Health & Wellness
Mon, 04 Jan 2010 14:37 UTC
They studied the prevalence of myopia (nearsightedness), hyperopia (farsightedness) and anisometropia (a difference in refractive error between the two eyes) in more than 6,000 Hispanic and African American children (about 3,000 per ethnicity) aged 6 to 72 months.
ScienceNOW Daily News
Fri, 18 Dec 2009 16:33 UTC
The brain is traditionally thought to sense body position in three ways. The inner ears sense motions of the head; the eyes see where the head is; and tiny sensory organs in muscles and tendons sense where the rest of the body is. More recently, researchers have realized that sensors in many other parts of the body also play a role: in the abdomen, the lower organs, and even blood vessels. As long as all of these sensors send matching signals to the brain, we feel oriented. But if one or two don't match up, the brain gets confused and we become nauseated.
Scientists knew the most sickening motions closely match the rate of natural breathing; they also knew that people naturally tend to breathe in time with a motion. In fact, Navy seamen in World War II discovered that they could use certain breathing tricks to combat motion sickness. But no one had ever tested whether breathing out of time with a motion could prevent nausea.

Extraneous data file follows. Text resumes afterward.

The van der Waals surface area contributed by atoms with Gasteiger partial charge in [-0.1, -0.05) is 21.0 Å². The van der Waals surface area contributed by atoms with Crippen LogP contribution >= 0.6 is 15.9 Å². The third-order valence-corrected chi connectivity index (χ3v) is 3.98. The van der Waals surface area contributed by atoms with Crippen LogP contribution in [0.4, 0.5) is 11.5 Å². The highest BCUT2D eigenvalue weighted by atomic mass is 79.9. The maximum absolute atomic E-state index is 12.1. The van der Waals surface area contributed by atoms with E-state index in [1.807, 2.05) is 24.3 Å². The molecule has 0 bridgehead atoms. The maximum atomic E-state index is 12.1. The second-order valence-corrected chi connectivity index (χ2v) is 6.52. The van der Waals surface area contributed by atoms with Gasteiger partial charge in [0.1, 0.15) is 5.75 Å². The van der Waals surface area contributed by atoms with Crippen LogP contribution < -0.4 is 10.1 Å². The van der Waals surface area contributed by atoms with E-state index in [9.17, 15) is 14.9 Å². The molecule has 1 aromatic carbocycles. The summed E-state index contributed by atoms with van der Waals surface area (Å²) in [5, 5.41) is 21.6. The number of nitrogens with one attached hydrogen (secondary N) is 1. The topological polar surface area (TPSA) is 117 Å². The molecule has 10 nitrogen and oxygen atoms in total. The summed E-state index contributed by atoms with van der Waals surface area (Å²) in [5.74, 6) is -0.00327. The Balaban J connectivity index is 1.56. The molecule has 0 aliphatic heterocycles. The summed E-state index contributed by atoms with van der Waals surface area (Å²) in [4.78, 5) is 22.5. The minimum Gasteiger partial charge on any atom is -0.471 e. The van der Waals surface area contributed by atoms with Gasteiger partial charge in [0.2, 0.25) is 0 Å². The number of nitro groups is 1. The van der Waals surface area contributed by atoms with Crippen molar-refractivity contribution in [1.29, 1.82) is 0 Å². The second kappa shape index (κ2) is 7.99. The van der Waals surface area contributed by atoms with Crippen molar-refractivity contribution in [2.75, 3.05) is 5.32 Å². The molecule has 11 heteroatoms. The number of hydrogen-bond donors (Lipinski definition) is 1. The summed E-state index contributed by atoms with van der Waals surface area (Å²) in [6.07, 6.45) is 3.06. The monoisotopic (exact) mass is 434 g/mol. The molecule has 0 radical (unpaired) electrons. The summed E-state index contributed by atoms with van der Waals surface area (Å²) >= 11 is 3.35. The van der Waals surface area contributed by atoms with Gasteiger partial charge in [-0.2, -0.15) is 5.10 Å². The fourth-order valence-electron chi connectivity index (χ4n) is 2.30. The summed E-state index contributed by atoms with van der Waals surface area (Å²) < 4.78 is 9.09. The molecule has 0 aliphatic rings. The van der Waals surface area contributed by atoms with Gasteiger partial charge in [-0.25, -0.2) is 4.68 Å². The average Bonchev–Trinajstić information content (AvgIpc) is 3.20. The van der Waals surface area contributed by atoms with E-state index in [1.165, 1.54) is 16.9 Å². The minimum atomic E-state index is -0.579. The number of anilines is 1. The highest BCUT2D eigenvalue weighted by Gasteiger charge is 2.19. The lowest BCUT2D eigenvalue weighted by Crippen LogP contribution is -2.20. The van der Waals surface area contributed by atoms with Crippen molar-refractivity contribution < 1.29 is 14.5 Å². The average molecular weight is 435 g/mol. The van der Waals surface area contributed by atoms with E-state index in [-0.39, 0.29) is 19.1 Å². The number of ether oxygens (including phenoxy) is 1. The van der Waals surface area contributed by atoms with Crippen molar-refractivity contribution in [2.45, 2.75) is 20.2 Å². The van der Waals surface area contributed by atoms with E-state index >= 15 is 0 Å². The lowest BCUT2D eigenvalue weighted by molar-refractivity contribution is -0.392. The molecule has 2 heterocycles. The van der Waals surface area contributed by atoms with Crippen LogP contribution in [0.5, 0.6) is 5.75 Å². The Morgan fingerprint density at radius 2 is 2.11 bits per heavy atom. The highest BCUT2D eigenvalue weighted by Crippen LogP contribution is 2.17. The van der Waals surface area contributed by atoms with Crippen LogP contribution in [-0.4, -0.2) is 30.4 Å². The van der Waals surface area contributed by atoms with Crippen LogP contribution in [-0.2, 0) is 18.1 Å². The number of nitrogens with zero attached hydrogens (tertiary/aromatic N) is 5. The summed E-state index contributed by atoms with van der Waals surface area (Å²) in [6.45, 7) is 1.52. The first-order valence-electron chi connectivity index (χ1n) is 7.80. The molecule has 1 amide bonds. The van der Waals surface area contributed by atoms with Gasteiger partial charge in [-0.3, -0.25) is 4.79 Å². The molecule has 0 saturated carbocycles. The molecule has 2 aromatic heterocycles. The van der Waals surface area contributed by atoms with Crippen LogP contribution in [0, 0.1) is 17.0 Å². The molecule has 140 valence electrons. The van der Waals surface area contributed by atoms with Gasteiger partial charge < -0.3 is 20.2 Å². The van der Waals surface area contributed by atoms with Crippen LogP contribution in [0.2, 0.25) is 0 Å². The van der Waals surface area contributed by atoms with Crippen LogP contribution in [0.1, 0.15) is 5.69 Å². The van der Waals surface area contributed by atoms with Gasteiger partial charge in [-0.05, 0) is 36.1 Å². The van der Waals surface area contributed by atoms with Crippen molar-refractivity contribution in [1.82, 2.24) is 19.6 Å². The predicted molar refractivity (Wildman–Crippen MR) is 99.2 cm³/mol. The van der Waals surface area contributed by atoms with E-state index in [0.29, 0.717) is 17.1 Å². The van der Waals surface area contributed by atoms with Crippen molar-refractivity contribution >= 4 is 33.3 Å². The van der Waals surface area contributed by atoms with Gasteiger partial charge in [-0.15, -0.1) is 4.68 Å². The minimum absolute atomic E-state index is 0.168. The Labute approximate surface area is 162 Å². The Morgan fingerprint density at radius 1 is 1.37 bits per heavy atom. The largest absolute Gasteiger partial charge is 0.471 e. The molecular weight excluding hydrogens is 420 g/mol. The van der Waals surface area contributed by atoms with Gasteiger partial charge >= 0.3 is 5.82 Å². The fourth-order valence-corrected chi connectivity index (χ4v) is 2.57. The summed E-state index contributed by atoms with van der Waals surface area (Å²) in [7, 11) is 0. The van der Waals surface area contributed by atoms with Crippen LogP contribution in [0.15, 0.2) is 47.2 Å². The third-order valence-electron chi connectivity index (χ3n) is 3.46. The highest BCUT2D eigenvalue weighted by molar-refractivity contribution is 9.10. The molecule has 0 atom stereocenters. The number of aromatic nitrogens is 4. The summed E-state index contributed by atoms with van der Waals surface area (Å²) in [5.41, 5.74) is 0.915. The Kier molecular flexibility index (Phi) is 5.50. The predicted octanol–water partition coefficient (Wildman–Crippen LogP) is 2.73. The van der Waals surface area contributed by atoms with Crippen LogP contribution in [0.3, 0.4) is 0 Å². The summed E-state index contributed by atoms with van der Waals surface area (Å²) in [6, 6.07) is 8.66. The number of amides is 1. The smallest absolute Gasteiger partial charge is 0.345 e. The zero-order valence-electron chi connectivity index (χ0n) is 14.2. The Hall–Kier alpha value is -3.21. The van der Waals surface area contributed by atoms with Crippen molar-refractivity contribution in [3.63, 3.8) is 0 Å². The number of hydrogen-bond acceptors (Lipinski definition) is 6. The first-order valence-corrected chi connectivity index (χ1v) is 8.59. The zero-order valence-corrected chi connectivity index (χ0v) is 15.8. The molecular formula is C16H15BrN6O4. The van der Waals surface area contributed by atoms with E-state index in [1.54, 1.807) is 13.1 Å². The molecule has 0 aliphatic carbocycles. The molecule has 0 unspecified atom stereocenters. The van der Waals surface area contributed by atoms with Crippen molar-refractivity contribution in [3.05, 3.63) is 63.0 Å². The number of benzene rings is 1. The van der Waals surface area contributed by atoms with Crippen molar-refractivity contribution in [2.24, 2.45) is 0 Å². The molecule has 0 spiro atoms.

Sun, 03 Jan 2010 15:16 UTC
The first thing she does after waking up is virtually check in with her friends again.
She keeps her page up and active all day, every day. It's a ritual, and Towner makes no apologies for it.
Suzanne Ricks' habit is TiVo.
After working all day as director of the day-care center at Four Mile Creek Baptist Church in Varina, Ricks comes home to a TV menu more appetizing than a meal: Dr. Oz and the national evening news to start, followed by whatever favorite shows happen to be on - The Mentalist, Dexter, NCIS, CSI.
She often has to delete shows before watching them because her TiVo, capable of recording up to 48 shows in high-definition, often only has 2 percent of space available because she records so much.
Ricks estimates her daily TV watching at about four hours - and that's with fast-forwarding through the commercials.